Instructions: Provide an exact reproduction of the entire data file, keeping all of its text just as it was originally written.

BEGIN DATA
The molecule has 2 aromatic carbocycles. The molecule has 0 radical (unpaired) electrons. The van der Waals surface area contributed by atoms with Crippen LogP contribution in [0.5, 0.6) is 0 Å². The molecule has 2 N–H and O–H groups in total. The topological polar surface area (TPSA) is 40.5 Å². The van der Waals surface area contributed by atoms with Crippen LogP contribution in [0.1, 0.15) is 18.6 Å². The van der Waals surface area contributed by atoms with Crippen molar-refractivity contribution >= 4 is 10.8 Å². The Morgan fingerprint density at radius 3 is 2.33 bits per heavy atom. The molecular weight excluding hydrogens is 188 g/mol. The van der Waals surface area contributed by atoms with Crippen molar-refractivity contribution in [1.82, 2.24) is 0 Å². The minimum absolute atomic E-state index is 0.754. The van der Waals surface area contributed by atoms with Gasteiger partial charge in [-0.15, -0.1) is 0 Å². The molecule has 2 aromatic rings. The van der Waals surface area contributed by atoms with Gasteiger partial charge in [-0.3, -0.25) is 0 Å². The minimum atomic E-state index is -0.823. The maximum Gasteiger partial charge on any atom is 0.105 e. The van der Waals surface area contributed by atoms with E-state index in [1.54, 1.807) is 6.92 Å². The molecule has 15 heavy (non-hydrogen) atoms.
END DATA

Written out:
The molecule has 2 aromatic carbocycles. The molecule has 0 radical (unpaired) electrons. The van der Waals surface area contributed by atoms with Crippen LogP contribution in [0.5, 0.6) is 0 Å². The molecule has 2 N–H and O–H groups in total. The topological polar surface area (TPSA) is 40.5 Å². The van der Waals surface area contributed by atoms with Crippen LogP contribution in [0.1, 0.15) is 18.6 Å². The van der Waals surface area contributed by atoms with Crippen molar-refractivity contribution >= 4 is 10.8 Å². The Morgan fingerprint density at radius 3 is 2.33 bits per heavy atom. The molecular weight excluding hydrogens is 188 g/mol. The van der Waals surface area contributed by atoms with Crippen molar-refractivity contribution in [1.82, 2.24) is 0 Å². The minimum absolute atomic E-state index is 0.754. The van der Waals surface area contributed by atoms with Gasteiger partial charge in [-0.15, -0.1) is 0 Å². The molecule has 2 aromatic rings. The van der Waals surface area contributed by atoms with Gasteiger partial charge in [-0.3, -0.25) is 0 Å². The minimum atomic E-state index is -0.823. The maximum Gasteiger partial charge on any atom is 0.105 e. The van der Waals surface area contributed by atoms with E-state index in [1.54, 1.807) is 6.92 Å². The molecule has 15 heavy (non-hydrogen) atoms.